In a dramatic U-turn, Microsoft has announced it won’t be going ahead with its plans to double the price of Xbox Live Gold memberships. Not only that, but at the same time the company has announced changes that mean fewer people will actually need a Gold subscription in the first place.
Just hours after the initial price hike was announced, Microsoft backtracked in response to anger from fans. “Today was not great,” the company tweeted. “We always try to do our best for you and today we missed the mark. We hear you, and we’re reversing our Xbox Live Gold pricing updates.”
Today was not great. We always try to do our best for you and today we missed the mark.We hear you, and we’re reversing our Xbox Live Gold pricing updates.January 23, 2021
The price hike felt like a tone-deaf move in a world where incomes are not only being squeezed, but where people are still socially distanced due to coronavirus, and where online gaming is a lifeline to isolated friends and families the world over.
In an accompanying update on the official Xbox news site, Microsoft seemed to recognize this climate, adding that “connecting and playing with friends is a vital part of gaming and we failed to meet the expectations of players who count on it every day”.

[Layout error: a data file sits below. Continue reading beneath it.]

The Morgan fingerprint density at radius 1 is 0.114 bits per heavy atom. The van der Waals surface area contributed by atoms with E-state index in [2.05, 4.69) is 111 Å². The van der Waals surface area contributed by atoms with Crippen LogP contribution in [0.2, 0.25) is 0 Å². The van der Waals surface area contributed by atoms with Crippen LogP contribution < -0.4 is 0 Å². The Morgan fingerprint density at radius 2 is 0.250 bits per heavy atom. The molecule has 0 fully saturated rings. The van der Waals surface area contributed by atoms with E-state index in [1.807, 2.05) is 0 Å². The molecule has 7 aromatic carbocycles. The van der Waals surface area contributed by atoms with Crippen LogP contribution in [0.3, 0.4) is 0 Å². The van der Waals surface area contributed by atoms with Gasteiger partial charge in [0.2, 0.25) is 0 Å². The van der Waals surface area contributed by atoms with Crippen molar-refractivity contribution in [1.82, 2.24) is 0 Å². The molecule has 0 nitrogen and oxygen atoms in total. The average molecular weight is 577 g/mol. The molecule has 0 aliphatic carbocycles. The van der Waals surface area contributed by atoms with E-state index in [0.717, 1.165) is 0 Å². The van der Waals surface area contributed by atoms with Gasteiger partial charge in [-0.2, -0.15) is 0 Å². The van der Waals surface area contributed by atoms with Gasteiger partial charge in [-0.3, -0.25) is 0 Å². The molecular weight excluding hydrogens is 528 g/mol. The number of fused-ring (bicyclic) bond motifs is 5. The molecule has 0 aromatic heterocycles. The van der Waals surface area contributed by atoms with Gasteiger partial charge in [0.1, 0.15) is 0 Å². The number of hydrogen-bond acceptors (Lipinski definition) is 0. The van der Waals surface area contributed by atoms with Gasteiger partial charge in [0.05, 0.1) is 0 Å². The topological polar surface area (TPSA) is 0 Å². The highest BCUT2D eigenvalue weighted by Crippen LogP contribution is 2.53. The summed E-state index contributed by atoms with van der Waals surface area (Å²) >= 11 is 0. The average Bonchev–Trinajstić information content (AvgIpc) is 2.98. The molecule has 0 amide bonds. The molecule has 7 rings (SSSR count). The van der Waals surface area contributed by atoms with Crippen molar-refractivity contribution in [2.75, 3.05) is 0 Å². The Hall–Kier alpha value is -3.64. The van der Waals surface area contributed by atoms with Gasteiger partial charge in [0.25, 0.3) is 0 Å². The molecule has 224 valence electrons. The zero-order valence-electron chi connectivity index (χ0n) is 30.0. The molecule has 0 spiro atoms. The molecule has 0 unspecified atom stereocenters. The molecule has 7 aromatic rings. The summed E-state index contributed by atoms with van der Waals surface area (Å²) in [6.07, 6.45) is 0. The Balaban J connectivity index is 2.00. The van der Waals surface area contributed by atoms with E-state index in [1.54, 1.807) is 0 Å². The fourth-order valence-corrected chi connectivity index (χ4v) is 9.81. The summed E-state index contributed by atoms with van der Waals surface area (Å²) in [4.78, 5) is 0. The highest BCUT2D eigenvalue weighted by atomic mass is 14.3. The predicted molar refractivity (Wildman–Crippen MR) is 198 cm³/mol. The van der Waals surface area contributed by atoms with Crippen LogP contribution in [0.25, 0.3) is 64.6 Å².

More good Xbox Live Gold news
In addition to keeping prices static, Microsoft actually plans to go further and will be removing the need for Gold subscriptions to play free-to-play games like Fortnite, Rocket League and Warframe. “We are working hard to deliver this change as soon as possible in the coming months,” the company wrote.
That’s a positive move, but before we give Microsoft too much kudos, it’s important to highlight that this is only bringing Xbox in line with other formats. Free-to-play games are already exempt from the need to subscribe to online services on Nintendo Switch and PlayStation, with Xbox as an odd outlier.
And there are shareholder friendly reasons why allowing free-to-play games free access is just good business: players may not pay for subscriptions, but these games fund themselves via optional micropayments, and the platform holder gets a generous cut of this.
Regardless of the reasoning, it’s a timely reminder of consumer buying power. With Xbox Series X and Xbox Series S hardware still in short supply, Microsoft likely realized it would be unwise to push people Googling “Xbox Series X stock” to change their search to “PS5 stock”. And that’s good news for loyal Xboxers due to renew their Gold subscription soon.
“If you are an Xbox Live Gold member already, you stay at your current price for renewal,” the post continues. “New and existing members can continue to enjoy Xbox Live Gold for the same prices they pay today. In the US, $9.99 for 1-month, $24.99 for 3-months, $39.99 for 6-months and $59.99 for retail 12-months.”